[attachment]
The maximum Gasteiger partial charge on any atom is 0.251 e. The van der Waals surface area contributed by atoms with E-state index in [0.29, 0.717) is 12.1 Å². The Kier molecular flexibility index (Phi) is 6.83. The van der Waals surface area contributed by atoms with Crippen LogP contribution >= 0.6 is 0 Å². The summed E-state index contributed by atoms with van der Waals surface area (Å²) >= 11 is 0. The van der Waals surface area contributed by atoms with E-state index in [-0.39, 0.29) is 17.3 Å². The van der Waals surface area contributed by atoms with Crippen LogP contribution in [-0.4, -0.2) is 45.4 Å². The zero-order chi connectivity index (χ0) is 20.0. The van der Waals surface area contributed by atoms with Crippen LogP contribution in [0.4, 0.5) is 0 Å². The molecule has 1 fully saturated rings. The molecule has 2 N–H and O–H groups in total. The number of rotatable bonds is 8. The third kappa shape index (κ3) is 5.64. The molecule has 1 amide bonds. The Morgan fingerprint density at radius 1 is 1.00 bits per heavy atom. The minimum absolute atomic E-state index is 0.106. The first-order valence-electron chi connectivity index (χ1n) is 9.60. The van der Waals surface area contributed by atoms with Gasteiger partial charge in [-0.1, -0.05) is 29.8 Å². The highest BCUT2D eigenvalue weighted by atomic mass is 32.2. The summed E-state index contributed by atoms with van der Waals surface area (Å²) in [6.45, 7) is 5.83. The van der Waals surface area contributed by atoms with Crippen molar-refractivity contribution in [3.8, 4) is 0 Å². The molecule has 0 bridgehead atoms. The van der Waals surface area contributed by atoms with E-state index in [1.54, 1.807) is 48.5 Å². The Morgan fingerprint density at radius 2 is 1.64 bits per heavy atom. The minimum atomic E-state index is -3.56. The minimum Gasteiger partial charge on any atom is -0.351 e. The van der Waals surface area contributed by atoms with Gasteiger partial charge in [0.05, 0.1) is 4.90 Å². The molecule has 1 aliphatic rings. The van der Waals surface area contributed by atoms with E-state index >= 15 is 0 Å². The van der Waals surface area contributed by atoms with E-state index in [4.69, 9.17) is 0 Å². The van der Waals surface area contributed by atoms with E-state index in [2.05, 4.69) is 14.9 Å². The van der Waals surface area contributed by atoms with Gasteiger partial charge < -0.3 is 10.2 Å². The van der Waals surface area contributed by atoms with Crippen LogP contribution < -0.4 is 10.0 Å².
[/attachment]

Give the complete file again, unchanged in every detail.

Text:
The maximum Gasteiger partial charge on any atom is 0.251 e. The van der Waals surface area contributed by atoms with E-state index in [0.29, 0.717) is 12.1 Å². The Kier molecular flexibility index (Phi) is 6.83. The van der Waals surface area contributed by atoms with Crippen LogP contribution >= 0.6 is 0 Å². The summed E-state index contributed by atoms with van der Waals surface area (Å²) >= 11 is 0. The van der Waals surface area contributed by atoms with E-state index in [-0.39, 0.29) is 17.3 Å². The van der Waals surface area contributed by atoms with Crippen LogP contribution in [-0.4, -0.2) is 45.4 Å². The zero-order chi connectivity index (χ0) is 20.0. The van der Waals surface area contributed by atoms with Crippen LogP contribution in [0.4, 0.5) is 0 Å². The molecule has 1 fully saturated rings. The molecule has 2 N–H and O–H groups in total. The number of rotatable bonds is 8. The third kappa shape index (κ3) is 5.64. The molecule has 1 amide bonds. The Morgan fingerprint density at radius 1 is 1.00 bits per heavy atom. The minimum absolute atomic E-state index is 0.106. The first-order valence-electron chi connectivity index (χ1n) is 9.60. The van der Waals surface area contributed by atoms with Gasteiger partial charge in [-0.1, -0.05) is 29.8 Å². The highest BCUT2D eigenvalue weighted by atomic mass is 32.2. The summed E-state index contributed by atoms with van der Waals surface area (Å²) in [6.45, 7) is 5.83. The van der Waals surface area contributed by atoms with Crippen molar-refractivity contribution in [3.8, 4) is 0 Å². The molecule has 0 bridgehead atoms. The van der Waals surface area contributed by atoms with E-state index in [1.54, 1.807) is 48.5 Å². The Morgan fingerprint density at radius 2 is 1.64 bits per heavy atom. The minimum atomic E-state index is -3.56. The minimum Gasteiger partial charge on any atom is -0.351 e. The van der Waals surface area contributed by atoms with Gasteiger partial charge in [0.05, 0.1) is 4.90 Å². The molecule has 1 aliphatic rings. The van der Waals surface area contributed by atoms with E-state index >= 15 is 0 Å². The van der Waals surface area contributed by atoms with E-state index in [4.69, 9.17) is 0 Å². The van der Waals surface area contributed by atoms with E-state index in [2.05, 4.69) is 14.9 Å². The van der Waals surface area contributed by atoms with Gasteiger partial charge < -0.3 is 10.2 Å². The van der Waals surface area contributed by atoms with Crippen LogP contribution < -0.4 is 10.0 Å².